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Supernet routing

NetworkA 10.10.0.0 /16
RouterA  10.10.20.1

NetworkB 10.10.98.0 /16
RouterB  10.10.20.10

I need to have all PCs on NetworkB to go to a default gateway at 10.10.20.10 while NetworkA uses the gateway of 10.10.20.1.  RouterB will pass all traffic from NetworkB to NetworkA’s router at 10.10.20.1

I’m doing this so that I can use DHCP to ‘tag’ user computers that I want to filter/monitor internet activity on.  Most users are assigned an IP like 10.10.99.1, while those suspected of abusing Internet privileges will get an IP addr like 10.10.98.1  The main router at 10.10.20.1 handles mapping our internal IPs to the proxy server and the router at 10.10.20.10 will simply add an extra step so that I can monitor traffic on that super-net.  I will use DHCP reservations to assign the 10.10.98.x addresses and change the default gateway form 10.10.20.1 to 10.10.20.10

Is this scenario doable and can anyone point me in the right direction?
The router I have available is Cisco's ASA 5505.  

N5EMX
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N5EMX
Asked:
N5EMX
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2 Solutions
 
ArneLoviusCommented:
Perhaps a diagram would be useful to illustrate how these networks work together sharing a /16 across two networks.

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N5EMXAuthor Commented:
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ArneLoviusCommented:
changing the default gateway via a dhcp change means waiting for at least 50% of the lease time for the change to be made, apart from that it seems simple enough. If you traffic monitor box can forward packets, you don't even need routerB, just set the traffic monitoring box as the default gateway.

However, I might do the design slightly differently.

If you split monitoring and filtering into two boxes, or put the filter onto the proxy server, you could then run the monitor on a "span" or "monitor" port on your internal switch and monitor all traffic all of the time and have all traffic go through the filter all of the time.
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N5EMXAuthor Commented:
The problem I'm running into is that I cannot make any changes to the default gateway.  My corporate IT personnel own that box and I can only change what is behind that box.  The idea of using some device to segregate a subset of our network so it can be filtered before it gets to the default router is my issue.  The filter box works by sending a block page to the user, but the default gateway is blocking the block page.  I essentially need to add the filter box in the middle between the subset of private IP addresses and the default gateway that routes out to our single public IP.  

The traffic monitor/filter is a win2008 server and I'm not familiar with routing using this OS.  The last time I tried I only managed to get the server to compete with the default gateway and the network traffic ground to halt.  I only want to add this additional step to the 10.10.98.x ip range, the rest of the network works fine and I will force a DHCP renewal on the computers that will be monitored.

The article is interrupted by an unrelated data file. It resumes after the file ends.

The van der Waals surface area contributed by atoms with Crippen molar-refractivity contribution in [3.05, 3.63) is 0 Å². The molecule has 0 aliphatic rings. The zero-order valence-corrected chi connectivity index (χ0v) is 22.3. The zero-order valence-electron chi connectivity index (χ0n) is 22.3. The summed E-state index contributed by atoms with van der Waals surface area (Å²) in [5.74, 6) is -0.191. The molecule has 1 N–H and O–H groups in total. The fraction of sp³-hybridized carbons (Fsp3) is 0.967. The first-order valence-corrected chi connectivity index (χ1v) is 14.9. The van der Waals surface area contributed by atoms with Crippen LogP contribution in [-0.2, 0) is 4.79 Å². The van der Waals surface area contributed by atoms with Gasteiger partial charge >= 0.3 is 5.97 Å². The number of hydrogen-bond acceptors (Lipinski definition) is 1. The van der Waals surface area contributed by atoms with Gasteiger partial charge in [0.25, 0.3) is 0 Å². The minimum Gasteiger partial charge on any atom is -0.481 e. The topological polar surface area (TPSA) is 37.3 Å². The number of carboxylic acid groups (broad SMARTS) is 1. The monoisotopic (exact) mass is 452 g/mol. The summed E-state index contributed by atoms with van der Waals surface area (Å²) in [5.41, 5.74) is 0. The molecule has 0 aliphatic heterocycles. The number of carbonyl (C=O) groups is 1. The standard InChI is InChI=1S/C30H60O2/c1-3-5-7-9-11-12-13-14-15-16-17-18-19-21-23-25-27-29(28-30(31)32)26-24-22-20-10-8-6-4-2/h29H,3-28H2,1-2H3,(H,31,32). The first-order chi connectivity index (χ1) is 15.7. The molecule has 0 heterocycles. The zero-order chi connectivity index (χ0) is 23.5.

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pwindellCommented:
This doesn't make any sense to me.   You say you have two networks (A & B) yet your diagram shows you have SIX networks (counting the Internet section).

 supernet1
You only need one Router and there is no point in a "Traffic Monitor/Filter" machine when you already have a Proxy server that already does all of that.

Do this:
 drawing32
Do your monitoring/blocking/whatever by using the proxy for that,...that is what proxys do.
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N5EMXAuthor Commented:
Our proxy doesn't give us the granularity of denial that we need.  UserSetA only need to look at WebPageSetA and UserSetB to look at WebPageSetB.  We are trying to deploy Websense WebFilter so that we can have a white list per user, but our configuration is not allowing the filtering server to send its block page to prevent users from surfing outside of their range.
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pwindellCommented:
You may need to verify your attempts with how Websense intends for you to use their product,...but the Websense product would sit on a machine that is plugged into the "Network A" Switch shown in my diagram.

I don't use Websense myself,..but if it behaves as "its own proxy" then all the Users will have to use WebSense as their proxy instead of your real proxy,...then websense would then you your real proxy as an "Upstream Proxy" in what is called a "Proxy Chaining" operation.

If you don't do it correctly you would end up with an infinite proxy chain loop where the users go to the proxy,..then websense,...then back to the proxy,...then back to websense,...,...then back to the proxy,...then back to websense,...,...then back to the proxy,...then back to websense.

Some of the Websense products are specially written for the proxy you actually use and they install on the proxy machine as a "plug-in" to the proxy you are using.
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N5EMXAuthor Commented:
Good suggestions, but no concrete solution to my original question.  Will seek a consultant that can come onsite to asses my needs and show me how to approach this.
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pwindellCommented:
I could probably do more, but I just don't know enough about Websense specifically as a product.
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